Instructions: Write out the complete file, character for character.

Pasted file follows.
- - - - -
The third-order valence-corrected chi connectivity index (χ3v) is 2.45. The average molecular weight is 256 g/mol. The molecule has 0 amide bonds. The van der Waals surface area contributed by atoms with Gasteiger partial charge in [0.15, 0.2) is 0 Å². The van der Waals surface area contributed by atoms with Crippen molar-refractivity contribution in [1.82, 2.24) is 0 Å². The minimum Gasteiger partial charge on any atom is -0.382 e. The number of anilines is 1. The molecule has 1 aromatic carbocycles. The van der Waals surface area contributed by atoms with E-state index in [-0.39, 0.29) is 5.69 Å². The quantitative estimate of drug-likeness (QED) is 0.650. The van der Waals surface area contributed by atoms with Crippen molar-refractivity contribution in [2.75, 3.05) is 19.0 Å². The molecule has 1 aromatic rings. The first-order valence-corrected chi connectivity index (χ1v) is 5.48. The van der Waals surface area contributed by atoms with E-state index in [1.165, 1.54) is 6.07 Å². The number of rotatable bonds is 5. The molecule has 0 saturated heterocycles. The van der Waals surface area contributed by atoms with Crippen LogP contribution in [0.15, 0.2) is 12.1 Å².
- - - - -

The third-order valence-corrected chi connectivity index (χ3v) is 2.45. The average molecular weight is 256 g/mol. The molecule has 0 amide bonds. The van der Waals surface area contributed by atoms with Gasteiger partial charge in [0.15, 0.2) is 0 Å². The van der Waals surface area contributed by atoms with Crippen molar-refractivity contribution in [1.82, 2.24) is 0 Å². The minimum Gasteiger partial charge on any atom is -0.382 e. The number of anilines is 1. The molecule has 1 aromatic carbocycles. The van der Waals surface area contributed by atoms with E-state index in [-0.39, 0.29) is 5.69 Å². The quantitative estimate of drug-likeness (QED) is 0.650. The van der Waals surface area contributed by atoms with Crippen molar-refractivity contribution in [2.75, 3.05) is 19.0 Å². The molecule has 1 aromatic rings. The first-order valence-corrected chi connectivity index (χ1v) is 5.48. The van der Waals surface area contributed by atoms with E-state index in [1.165, 1.54) is 6.07 Å². The number of rotatable bonds is 5. The molecule has 0 saturated heterocycles. The van der Waals surface area contributed by atoms with Crippen LogP contribution in [0.15, 0.2) is 12.1 Å².